THE bulk of the Philippine diet enjoys protection from import competition, according to the Philippine Institute for Development Studies (PIDS), a government think tank.
“The food groups that contribute most to the Filipinos’ energy, protein, and micronutrient intake — including rice, cereals, fish, meat, and poultry — are all produced under high levels of trade protection against cheaper imports,” PIDS said in a statement, citing a study by senior research fellow Roehlano M. Briones.
The study said that the government should liberalize trade instead of offering subsidies to improve food affordability.
“Prior to the pandemic, the nutritional status of Filipino children was already a serious concern. Adding to the recent rounds of food inflation, these economic shocks are likely to have an adverse impact on food consumption and nutrient intake at the household level, leading to worsening nutritional status,” Mr. Briones said.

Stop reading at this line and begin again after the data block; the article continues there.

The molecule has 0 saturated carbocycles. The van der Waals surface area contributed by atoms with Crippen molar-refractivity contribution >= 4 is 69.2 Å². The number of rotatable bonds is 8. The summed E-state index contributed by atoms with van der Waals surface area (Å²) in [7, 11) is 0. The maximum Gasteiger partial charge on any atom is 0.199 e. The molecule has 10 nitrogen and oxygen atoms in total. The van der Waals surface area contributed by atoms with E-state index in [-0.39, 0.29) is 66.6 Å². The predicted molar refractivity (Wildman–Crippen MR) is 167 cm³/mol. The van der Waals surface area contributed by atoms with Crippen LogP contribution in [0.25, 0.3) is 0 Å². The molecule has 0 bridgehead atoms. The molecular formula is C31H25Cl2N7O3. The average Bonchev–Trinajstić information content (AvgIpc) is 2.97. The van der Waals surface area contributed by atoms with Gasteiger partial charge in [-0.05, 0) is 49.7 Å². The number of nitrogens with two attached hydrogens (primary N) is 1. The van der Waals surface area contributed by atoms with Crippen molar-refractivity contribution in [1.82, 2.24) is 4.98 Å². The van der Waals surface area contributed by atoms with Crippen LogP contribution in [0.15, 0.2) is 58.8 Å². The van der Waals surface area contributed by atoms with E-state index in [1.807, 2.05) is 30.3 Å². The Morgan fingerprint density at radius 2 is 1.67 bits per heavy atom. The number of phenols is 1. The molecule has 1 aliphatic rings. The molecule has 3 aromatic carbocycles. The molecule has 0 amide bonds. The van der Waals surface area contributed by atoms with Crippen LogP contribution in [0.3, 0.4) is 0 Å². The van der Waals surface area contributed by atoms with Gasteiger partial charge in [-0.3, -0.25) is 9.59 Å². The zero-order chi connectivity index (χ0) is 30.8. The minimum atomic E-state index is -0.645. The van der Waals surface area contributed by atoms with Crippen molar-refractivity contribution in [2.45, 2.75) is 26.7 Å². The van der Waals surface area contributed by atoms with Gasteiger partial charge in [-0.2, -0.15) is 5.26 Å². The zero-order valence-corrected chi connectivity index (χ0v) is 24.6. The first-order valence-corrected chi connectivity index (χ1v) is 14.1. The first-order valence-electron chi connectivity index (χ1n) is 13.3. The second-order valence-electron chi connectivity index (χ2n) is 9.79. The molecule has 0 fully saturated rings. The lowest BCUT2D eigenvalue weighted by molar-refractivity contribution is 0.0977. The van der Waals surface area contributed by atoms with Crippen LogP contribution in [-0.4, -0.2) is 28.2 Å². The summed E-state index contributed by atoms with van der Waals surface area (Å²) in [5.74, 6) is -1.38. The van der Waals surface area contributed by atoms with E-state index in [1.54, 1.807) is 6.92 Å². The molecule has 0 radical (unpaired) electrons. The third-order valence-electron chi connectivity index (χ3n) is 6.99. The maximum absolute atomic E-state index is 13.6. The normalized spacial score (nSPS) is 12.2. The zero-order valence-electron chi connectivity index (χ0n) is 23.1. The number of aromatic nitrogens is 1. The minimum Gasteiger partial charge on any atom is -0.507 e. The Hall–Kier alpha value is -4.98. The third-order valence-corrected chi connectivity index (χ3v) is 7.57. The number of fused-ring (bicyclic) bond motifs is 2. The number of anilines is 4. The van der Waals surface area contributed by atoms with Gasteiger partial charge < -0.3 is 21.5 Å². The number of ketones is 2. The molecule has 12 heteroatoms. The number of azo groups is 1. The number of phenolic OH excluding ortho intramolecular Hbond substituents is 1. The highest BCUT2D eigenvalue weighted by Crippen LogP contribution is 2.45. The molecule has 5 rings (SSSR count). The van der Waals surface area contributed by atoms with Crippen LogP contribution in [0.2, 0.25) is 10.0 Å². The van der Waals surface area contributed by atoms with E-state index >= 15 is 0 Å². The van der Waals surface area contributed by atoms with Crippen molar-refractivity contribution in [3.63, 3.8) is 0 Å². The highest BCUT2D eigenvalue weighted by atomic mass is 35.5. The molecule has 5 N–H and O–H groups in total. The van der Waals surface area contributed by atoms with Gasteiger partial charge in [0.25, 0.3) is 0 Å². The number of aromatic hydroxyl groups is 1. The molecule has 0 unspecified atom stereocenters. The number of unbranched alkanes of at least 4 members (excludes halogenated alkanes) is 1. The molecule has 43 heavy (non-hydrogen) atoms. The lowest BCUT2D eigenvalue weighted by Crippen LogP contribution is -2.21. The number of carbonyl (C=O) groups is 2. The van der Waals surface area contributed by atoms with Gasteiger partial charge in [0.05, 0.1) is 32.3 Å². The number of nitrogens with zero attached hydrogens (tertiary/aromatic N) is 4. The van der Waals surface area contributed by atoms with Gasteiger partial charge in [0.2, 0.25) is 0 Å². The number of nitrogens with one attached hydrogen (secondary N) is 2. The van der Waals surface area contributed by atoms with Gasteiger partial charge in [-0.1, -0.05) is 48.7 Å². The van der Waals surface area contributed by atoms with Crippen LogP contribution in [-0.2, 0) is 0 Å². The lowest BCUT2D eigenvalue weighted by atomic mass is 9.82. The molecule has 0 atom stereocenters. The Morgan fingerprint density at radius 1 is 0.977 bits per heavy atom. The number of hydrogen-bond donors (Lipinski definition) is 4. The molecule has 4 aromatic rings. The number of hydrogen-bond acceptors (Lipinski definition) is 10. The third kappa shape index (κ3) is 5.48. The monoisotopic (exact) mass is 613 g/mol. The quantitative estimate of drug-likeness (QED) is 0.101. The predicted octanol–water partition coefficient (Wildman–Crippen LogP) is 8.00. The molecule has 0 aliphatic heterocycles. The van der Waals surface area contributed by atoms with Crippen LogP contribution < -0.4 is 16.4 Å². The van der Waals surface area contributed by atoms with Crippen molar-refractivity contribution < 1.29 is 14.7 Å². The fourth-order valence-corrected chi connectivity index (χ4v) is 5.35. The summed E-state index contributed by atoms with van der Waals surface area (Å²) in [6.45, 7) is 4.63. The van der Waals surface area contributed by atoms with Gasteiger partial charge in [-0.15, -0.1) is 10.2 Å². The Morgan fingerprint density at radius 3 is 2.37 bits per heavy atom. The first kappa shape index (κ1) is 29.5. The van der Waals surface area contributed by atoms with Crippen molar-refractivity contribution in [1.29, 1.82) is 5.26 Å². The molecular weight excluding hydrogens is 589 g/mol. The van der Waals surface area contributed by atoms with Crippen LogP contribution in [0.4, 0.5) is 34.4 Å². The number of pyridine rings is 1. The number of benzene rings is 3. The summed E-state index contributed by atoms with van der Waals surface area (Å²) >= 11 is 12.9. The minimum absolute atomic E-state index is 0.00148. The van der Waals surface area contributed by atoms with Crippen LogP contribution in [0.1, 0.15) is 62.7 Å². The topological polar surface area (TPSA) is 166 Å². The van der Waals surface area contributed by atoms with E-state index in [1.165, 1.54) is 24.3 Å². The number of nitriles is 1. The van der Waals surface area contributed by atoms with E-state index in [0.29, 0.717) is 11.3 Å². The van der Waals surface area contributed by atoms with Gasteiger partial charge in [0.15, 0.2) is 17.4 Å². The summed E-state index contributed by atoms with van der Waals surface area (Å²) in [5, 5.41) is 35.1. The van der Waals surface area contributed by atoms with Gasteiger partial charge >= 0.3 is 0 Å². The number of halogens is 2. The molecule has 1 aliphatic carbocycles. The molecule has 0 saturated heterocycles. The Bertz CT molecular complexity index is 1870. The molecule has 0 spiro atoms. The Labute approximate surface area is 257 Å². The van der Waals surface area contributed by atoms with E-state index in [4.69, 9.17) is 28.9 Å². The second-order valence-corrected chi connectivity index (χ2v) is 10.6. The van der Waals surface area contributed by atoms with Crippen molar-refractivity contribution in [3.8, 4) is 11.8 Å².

He said that the government should “aggressively” pursue liberalization measures to improve affordability.
“The sooner the government dismantles high tariffs and overly strict (and often arbitrary) application of sanitary and phytosanitary standards on these major consumer goods, the more affordable these items become, especially to the poor,” he added.
The study recommended improving value chain productivity in order to boost competitiveness against cheap imports and raise the incomes of food producers, processors, and distributors.
“Productivity improvements by lowering production and logistics costs tend to make food more affordable. Identifying the right investments and suitable actors along the value chain to realize these productivity improvements poses a real challenge to agro-industrial policy; however, the potential benefits are too large to ignore this approach to food policy,” Mr. Briones added. — Luisa Maria Jacinta C. Jocson